A recent working paper, written by Kathleen Traphagen & Saskia Traill and commissioned by the Noyce Foundation, describes the attributes and strategies of 15 leading STEM ecosystem efforts (see #13 & 14 below) throughout the country that include a cross-sector collaboration among formal K-12 education, after-school or summer programs, and/or some type of science-expert organization. STEM learning ecosystems harness unique contributions of educators, policymakers, families, and others in symbiosis toward a comprehensive vision of science, technology, engineering, and math (STEM) education for all children.
The SMILE (Science and Math Integrated Learning Experiences) Program has been led by Oregon State University (OSU) for the past quarter century to increase post-secondary enrollment of underserved populations in the STEM fields. SMILE supports after-school clubs serving 650 students grades 4-12 in 35 schools in 13 rural communities throughout the state. Targeting low-income children of color, the clubs meet weekly and are led by 50 school-day science teachers. The SMILE Program has served more than 7,500 students and 365 teachers since its inception. Other components of SMILE include exposure to higher education through college connection events such as day-long trips to a regional college for elementary and middle school club members, an overnight High School Challenge at OSU, and annual Math and Science Family Nights at partner schools for students and their families. SMILE is funded by Oregon State University, local school districts, federal grants, charter schools, and private philanthropy.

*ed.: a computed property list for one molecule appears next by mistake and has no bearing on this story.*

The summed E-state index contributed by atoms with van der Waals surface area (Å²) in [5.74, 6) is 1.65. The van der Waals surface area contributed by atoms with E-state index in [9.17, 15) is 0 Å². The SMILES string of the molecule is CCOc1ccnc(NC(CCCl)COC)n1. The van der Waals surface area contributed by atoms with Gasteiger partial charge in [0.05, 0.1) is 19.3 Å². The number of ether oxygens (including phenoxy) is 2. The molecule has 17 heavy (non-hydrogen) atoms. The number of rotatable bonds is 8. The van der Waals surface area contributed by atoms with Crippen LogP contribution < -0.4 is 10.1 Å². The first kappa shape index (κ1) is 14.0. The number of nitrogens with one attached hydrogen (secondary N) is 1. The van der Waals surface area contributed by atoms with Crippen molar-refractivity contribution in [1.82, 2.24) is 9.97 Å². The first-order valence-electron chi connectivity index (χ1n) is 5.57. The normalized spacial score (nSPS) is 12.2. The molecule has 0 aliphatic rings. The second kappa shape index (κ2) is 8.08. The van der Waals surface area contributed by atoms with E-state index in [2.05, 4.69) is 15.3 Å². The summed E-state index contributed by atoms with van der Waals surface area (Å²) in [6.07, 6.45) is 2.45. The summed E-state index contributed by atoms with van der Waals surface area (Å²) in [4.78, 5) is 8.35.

The premise of SYNERGIES is that if one better understands how, when, where, why and with whom children access and use STEM resources across their lifetime, it will be possible to create a community-wide educational system that works more effectively and synergistically. The project has followed approximately 400 fifth graders from 2009 in the Parkrose neighborhood of Portland, along with their peers, siblings and significant adults in their lives. The first two years have been devoted to collecting baseline data and building community alliances, followed by continued data collection as well as community-wide “interventions” designed and executed by the community itself in years three and four. The project focuses on youth’s interest trajectories to determine how (physically and virtually) and why they utilize (formal and informal) community learning resources in order to engage with and learn about STEM. The community’s formal and informal STEM education providers, including Parkrose Public Schools, Multnomah County Library, Portland Zoo, 4H, Mount Hood Community College, Metro Parks, Portland Port Authority, Portland Children’s Museum, the Oregon Museum of Science and Industry, and other community-based organizations and businesses, are developing and testing a coordinated approach to facilitating STEM education. The long-term goal is to develop specific strategies and data-based tools to improve STEM learning in Parkrose that can be broadly applied to long-term improvements in STEM public education locally, nationally and internationally. The SYNERGIES project is funded by the Noyce Foundation.